Friday, October 31, 2008

Exploratory Testing - the state of the art, Evening Talk

I am delivering a talk on "Exploratory Testing - The State of the art" at STeP-IN forum. This talk is happening at Intuit Campus at Bangalore on Nov 6th.

Find the announcement for this evening talk here.

I plan to cover mainly the advancements, tools, trends in last few years in the field of ET and shed light on controversies and myths associated with exploratory testing. There would discussions on SBTM, ET cheat sheets (Elizabeth Hendrikson), thoughts of Jonathan Kohl (analogy to music), Cem Kaner's thoughts on "ET after 23 years", Works of James Lindsay among others.

Here is a most popular myth... (can you beat this?)

"Exploratory testing is a technique"

Any suggestions, ideas are welcome...

See you there !!!

In the mean time, here are few posts that you can read about exploratory testing ...

Exploratory Testing Shock

18 Myths associated with ET
ET challenged


Saturday, October 18, 2008

Questioning Software - Bizzare?

Rex Black does not like James Bach’s definition of testing “Questioning a product in order to evaluate it”. I am not sure why. During test2008 conference, this issue was brought up during a discussion. Rex said (paraphrase) “Questioning a lifeless thing like software is bizarre. I cannot question my dog”. I attempted to catch-up with him later next day to see if I can know more about his views.  When I managed to get his few minutes, he took me to a pillar (painted with red) and  pointing his finger to the pillar, said “Are you red”? He continued  “I am asking the pillar. Am I getting an answer? “Questioning software is ridiculous and bizarre”.  I thought I would get a chance to react to what he said. Rex being a busy man and did not have time for “bizarre/meaningless” debates, excused himself and went away.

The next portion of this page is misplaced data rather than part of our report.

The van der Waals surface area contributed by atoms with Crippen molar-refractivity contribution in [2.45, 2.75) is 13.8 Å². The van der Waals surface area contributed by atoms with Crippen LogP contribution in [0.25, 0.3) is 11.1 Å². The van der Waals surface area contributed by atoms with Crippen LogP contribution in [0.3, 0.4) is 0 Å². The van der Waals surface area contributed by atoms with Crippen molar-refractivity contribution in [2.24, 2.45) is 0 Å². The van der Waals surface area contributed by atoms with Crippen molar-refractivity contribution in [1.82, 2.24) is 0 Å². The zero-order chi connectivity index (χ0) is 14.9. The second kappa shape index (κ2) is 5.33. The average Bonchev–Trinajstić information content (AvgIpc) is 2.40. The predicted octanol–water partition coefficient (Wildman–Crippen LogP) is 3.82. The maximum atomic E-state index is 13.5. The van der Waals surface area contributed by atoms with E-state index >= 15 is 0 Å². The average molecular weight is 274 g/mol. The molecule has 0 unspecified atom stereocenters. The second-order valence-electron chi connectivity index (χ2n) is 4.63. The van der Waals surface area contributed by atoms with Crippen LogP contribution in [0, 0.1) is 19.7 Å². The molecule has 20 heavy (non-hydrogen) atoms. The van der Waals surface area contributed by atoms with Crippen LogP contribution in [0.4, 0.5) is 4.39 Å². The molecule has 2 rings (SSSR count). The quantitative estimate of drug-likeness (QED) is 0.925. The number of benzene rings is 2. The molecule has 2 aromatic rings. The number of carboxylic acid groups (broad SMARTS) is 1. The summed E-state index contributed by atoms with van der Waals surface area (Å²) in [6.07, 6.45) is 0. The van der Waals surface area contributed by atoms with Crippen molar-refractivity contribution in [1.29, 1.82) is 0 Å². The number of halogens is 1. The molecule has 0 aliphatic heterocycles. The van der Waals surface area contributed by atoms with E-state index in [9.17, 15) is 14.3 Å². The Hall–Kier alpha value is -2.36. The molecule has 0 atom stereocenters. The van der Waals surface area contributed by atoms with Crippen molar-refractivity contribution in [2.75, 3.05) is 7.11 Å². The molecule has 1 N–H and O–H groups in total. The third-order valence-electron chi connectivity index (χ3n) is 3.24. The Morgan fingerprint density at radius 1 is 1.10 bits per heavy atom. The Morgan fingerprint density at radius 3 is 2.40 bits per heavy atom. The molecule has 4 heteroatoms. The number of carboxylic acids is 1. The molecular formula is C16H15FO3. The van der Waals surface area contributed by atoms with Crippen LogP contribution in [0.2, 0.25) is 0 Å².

Is questioning software really bizarre? I don’t think so. When Rex walked up to that red pillar and asked “Are you red” – what was he doing? – questioning the pillar. Right? He did question the pillar. Through his eyes, he could figure out that it was a red pillar. What is the problem then? May be, he was referring to the inability of the “lifeless” pillar not to answer him back in some human language that he could understand. Well, that was answering part- not the questioning part.  Let us apply this to software, everything that we do as a part of testing can be thought of as a question that we ask (not necessarily in the same way as humans communicate) and  Software does answer (unlike the pillar) in a subtle way. Thinking about testing a questioning process is a strong and powerful way to organize the thought process about testing. As testers we must develop skills to question, skills to interpret the answers, skills to improvise questioning and skills to analyze the subtle answers given by the software.

What do you say Mr. Black?

[Update] More on questioning, meanings and various interpretations of "questioning" software by Michael Bolton is here.